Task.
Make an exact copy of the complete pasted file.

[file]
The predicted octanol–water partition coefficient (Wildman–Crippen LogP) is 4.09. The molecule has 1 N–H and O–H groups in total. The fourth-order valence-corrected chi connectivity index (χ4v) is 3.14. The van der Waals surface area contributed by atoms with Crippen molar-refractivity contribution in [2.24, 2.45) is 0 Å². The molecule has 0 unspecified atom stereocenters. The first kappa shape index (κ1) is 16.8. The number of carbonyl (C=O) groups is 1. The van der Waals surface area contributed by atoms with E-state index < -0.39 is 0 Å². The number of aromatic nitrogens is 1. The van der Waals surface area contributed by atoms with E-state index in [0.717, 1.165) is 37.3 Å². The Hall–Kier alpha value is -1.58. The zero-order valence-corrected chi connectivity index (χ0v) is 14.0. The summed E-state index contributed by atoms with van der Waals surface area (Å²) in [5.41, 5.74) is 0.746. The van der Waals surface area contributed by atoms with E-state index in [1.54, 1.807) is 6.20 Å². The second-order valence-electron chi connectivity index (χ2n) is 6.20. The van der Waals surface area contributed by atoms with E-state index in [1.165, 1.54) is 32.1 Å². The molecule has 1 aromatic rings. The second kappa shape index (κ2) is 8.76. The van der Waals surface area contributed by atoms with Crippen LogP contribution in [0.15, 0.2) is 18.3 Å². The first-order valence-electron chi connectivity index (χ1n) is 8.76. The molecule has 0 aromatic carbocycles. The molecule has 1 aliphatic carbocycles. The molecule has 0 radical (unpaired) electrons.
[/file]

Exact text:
The predicted octanol–water partition coefficient (Wildman–Crippen LogP) is 4.09. The molecule has 1 N–H and O–H groups in total. The fourth-order valence-corrected chi connectivity index (χ4v) is 3.14. The van der Waals surface area contributed by atoms with Crippen molar-refractivity contribution in [2.24, 2.45) is 0 Å². The molecule has 0 unspecified atom stereocenters. The first kappa shape index (κ1) is 16.8. The number of carbonyl (C=O) groups is 1. The van der Waals surface area contributed by atoms with E-state index < -0.39 is 0 Å². The number of aromatic nitrogens is 1. The van der Waals surface area contributed by atoms with E-state index in [0.717, 1.165) is 37.3 Å². The Hall–Kier alpha value is -1.58. The zero-order valence-corrected chi connectivity index (χ0v) is 14.0. The summed E-state index contributed by atoms with van der Waals surface area (Å²) in [5.41, 5.74) is 0.746. The van der Waals surface area contributed by atoms with E-state index in [1.54, 1.807) is 6.20 Å². The second-order valence-electron chi connectivity index (χ2n) is 6.20. The van der Waals surface area contributed by atoms with E-state index in [1.165, 1.54) is 32.1 Å². The molecule has 1 aromatic rings. The second kappa shape index (κ2) is 8.76. The van der Waals surface area contributed by atoms with Crippen LogP contribution in [0.15, 0.2) is 18.3 Å². The first-order valence-electron chi connectivity index (χ1n) is 8.76. The molecule has 0 aromatic carbocycles. The molecule has 1 aliphatic carbocycles. The molecule has 0 radical (unpaired) electrons.